Each reference should include four elements:

  • Author/Editor/Producer
  • Date
  • Title
  • Publication Information


Smith, M. (2004). Wrestling with the angel: A life of Janet Frame. Auckland, New Zealand: Viking.

If the book is available online, a retrieval statement or DOI is required after (3) Title. Exclude (4) Publication Information. 


Schiraldi, G. R. (2001). The post-traumatic stress disorder sourcebook: A guide to healing, recovery, and growth [Adobe Digital Editions version]. doi:10.1036/0071393722

Freud, S. (1953). The method of interpreting dreams: An analysis of a specimen dream. In J. Strachey (Ed. & Trans.), The standard edition of the complete psychological works of Sigmund Freud (Vol. 4, pp. 96-121). Retrieved from (Original work published 1900)


Items published on a regular basis, such as journals, magazines and newspapers, are known as serials or periodicals. For these, include the same elements as for a book, but exclude the publication information and add the volume, issue and page number(s) instead:

  • Author(s)
  • Date
  • Title of article
  • Title of Periodical
  • Volume, Issue and Page numbers

•    Sainaghi, R. (2003).Strategic position and performance of winter destinations. Tourism Review, 63(4), 40–57.

If the article is available online, a retrieval statement or DOI is required after the page numbers.

•    Herbst-Damm, K. L., & Kulik, J. A. (2005).Volunteer support, marital status, and the survival times of terminally ill patients. Health Psychology, 24, 225– 229. doi:10.1037/0278-6133.24.2.225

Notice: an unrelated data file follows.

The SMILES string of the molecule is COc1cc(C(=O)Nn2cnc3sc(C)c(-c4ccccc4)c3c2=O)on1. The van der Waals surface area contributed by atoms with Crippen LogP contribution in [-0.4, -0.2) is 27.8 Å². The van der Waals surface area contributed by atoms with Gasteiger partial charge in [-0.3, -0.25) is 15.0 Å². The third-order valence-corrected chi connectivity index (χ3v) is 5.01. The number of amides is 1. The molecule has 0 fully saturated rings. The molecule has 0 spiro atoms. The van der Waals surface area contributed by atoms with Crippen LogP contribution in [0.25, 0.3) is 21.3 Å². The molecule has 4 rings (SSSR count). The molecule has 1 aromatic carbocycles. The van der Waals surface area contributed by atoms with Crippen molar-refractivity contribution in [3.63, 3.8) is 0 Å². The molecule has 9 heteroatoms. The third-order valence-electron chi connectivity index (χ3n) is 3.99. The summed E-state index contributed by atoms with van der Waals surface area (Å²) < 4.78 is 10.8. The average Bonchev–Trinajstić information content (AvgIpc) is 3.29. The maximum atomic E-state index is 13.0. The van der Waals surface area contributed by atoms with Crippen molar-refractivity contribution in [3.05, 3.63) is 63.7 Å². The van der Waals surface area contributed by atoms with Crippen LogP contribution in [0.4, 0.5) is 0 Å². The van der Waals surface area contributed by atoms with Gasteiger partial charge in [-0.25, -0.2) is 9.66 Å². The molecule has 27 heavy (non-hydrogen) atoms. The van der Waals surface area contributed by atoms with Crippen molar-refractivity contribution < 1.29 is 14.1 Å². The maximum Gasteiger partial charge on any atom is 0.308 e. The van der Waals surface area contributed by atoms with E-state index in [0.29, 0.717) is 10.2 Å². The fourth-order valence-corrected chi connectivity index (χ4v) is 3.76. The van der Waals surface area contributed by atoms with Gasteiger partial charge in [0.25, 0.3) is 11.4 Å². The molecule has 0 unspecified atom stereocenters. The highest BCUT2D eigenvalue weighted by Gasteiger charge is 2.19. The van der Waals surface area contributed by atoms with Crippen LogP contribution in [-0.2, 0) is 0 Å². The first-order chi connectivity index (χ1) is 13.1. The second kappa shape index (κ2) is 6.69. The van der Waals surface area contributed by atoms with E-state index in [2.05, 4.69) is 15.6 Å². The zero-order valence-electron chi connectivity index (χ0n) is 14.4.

•    Sillick, T. J., & Schutte, N. S. (2006). Emotional intelligence and self-esteem mediate between perceived early parental love and adult happiness. EJournal of Applied Psychology, 2(2), 38-48. Retrieved from

Webpages (unpublished and informally published work)

Include the same elements as for a book, but exclude the publication information and add a retrieval statement in its place.

•    Author
•    Date
•    Title
•    Retrieval statement

•    Statistics New Zealand. (2007).New Zealand in profile 2007. Retrieved from

Include a retrieval date if the source material is likely to change over time (Publication Manual, p. 192).

•    Van Nuys, D. (Producer). (2007, December 19). Shrink rap radio [Audio podcast]. Retrieved from


Before you submit your manuscript, you should clear permission to use any content that you have not created. We are unable to publish any material that has permission pending.

The rights we require are:

  • Non-exclusive rights to reproduce the material in the article or book chapter
  • Print and electronic rights
  • Worldwide English language rights